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Usability Study

I conducted two rounds of usability studies. Findings from the first study helped guide the designs from wireframes to mockups. The second study used a high-fidelity prototype and revealed what aspects of the mockups needed refining.

Research Questions
  1. How long does it take for a user to select and order a pizza in the app?

  2. Are users able to successfully determine the restaurant they want?

  3. What can we learn from the steps users took to select and find a restaurant?

  4. Are there any parts of choosing the restaurant process where users are getting stuck?

  5. Is finding the map of the restaurant process easy for the customer?

Participants

5 participants 

Participants between the ages of 18 - 63 who reside in metropolitan and suburb areas. Participants go to a restaurant at least once a week.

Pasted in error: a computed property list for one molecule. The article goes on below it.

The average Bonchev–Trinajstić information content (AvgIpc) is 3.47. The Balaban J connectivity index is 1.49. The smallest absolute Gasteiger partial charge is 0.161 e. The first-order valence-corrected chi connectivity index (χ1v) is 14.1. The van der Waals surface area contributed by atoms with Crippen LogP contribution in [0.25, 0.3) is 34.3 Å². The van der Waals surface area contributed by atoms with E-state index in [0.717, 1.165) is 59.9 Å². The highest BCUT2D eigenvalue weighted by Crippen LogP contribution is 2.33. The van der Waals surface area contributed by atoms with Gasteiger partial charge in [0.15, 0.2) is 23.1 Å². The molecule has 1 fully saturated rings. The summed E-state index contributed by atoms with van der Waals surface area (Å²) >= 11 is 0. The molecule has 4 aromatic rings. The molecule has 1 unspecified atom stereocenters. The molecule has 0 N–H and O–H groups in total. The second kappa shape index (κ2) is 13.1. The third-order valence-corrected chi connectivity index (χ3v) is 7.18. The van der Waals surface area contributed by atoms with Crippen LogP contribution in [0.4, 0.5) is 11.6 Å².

Methodology

15 minutes

Hong Kong & South Korea (Remote - Participants will go through the usability study in their own homes.)

 

Moderated and unmoderated study

Participants were asked to find the restaurant on the low-fidelity prototype.

Diagram Infinity

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Research Insights

Suggesting meal offer

Users need a way to find the meal quickly through the categories of nationality and nutrition-based diet.

Star ranks and reviews

Users need to read the star ranks and other reviews quickly to choose the restaurant.

Quick map access

Users need a way to access the map quickly and easily.

Revised Lo-fi prototype

People want meal offer

It is supporting evidence from the usability study.

  • 3 out of 5 participants asked for the food category on the homepage

  • 4 out of 5 participants wanted to find the restaurant quick as possible rather than searching themselves.

"It's better to have the menu or breakfast option with the button on the homepage rather than search option." 

- Happy Table customer in South Korea

01 Homepage.png
Before
Revised HP.png
After
People want to see the star rank and reviews

It is supporting evidence from the usability study.

  • 4 out of 5 participants see other people’s reviews when they choose the restaurant.